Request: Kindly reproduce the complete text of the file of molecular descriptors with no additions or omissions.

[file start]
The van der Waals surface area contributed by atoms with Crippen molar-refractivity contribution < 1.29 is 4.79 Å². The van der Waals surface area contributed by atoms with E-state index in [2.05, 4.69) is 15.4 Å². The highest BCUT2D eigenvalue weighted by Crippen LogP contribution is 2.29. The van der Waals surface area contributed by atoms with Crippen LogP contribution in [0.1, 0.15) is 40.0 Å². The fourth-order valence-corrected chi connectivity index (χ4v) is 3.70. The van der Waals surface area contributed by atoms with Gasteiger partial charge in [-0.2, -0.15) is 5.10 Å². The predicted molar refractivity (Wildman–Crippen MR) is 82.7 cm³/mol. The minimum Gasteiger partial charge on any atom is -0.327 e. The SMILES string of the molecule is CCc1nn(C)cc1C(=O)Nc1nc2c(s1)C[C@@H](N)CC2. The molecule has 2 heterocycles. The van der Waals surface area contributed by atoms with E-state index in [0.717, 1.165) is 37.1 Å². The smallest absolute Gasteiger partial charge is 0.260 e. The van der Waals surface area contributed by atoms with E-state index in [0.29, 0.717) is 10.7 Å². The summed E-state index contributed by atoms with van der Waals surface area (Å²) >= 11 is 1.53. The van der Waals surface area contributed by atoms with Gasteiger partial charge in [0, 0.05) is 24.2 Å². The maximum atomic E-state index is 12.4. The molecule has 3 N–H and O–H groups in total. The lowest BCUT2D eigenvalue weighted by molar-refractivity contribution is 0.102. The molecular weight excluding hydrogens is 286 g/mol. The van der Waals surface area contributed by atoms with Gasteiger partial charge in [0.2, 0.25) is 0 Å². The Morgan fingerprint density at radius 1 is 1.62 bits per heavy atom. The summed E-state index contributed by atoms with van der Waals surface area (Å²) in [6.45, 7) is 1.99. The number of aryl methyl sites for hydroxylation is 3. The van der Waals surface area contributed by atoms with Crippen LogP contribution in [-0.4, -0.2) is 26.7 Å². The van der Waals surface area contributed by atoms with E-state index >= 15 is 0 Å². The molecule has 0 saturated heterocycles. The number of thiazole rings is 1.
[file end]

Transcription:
The van der Waals surface area contributed by atoms with Crippen molar-refractivity contribution < 1.29 is 4.79 Å². The van der Waals surface area contributed by atoms with E-state index in [2.05, 4.69) is 15.4 Å². The highest BCUT2D eigenvalue weighted by Crippen LogP contribution is 2.29. The van der Waals surface area contributed by atoms with Crippen LogP contribution in [0.1, 0.15) is 40.0 Å². The fourth-order valence-corrected chi connectivity index (χ4v) is 3.70. The van der Waals surface area contributed by atoms with Gasteiger partial charge in [-0.2, -0.15) is 5.10 Å². The predicted molar refractivity (Wildman–Crippen MR) is 82.7 cm³/mol. The minimum Gasteiger partial charge on any atom is -0.327 e. The SMILES string of the molecule is CCc1nn(C)cc1C(=O)Nc1nc2c(s1)C[C@@H](N)CC2. The molecule has 2 heterocycles. The van der Waals surface area contributed by atoms with E-state index in [0.717, 1.165) is 37.1 Å². The smallest absolute Gasteiger partial charge is 0.260 e. The van der Waals surface area contributed by atoms with E-state index in [0.29, 0.717) is 10.7 Å². The summed E-state index contributed by atoms with van der Waals surface area (Å²) >= 11 is 1.53. The van der Waals surface area contributed by atoms with Gasteiger partial charge in [0, 0.05) is 24.2 Å². The maximum atomic E-state index is 12.4. The molecule has 3 N–H and O–H groups in total. The lowest BCUT2D eigenvalue weighted by molar-refractivity contribution is 0.102. The molecular weight excluding hydrogens is 286 g/mol. The van der Waals surface area contributed by atoms with Gasteiger partial charge in [0.2, 0.25) is 0 Å². The Morgan fingerprint density at radius 1 is 1.62 bits per heavy atom. The summed E-state index contributed by atoms with van der Waals surface area (Å²) in [6.45, 7) is 1.99. The number of aryl methyl sites for hydroxylation is 3. The van der Waals surface area contributed by atoms with Crippen LogP contribution in [-0.4, -0.2) is 26.7 Å². The van der Waals surface area contributed by atoms with E-state index >= 15 is 0 Å². The molecule has 0 saturated heterocycles. The number of thiazole rings is 1.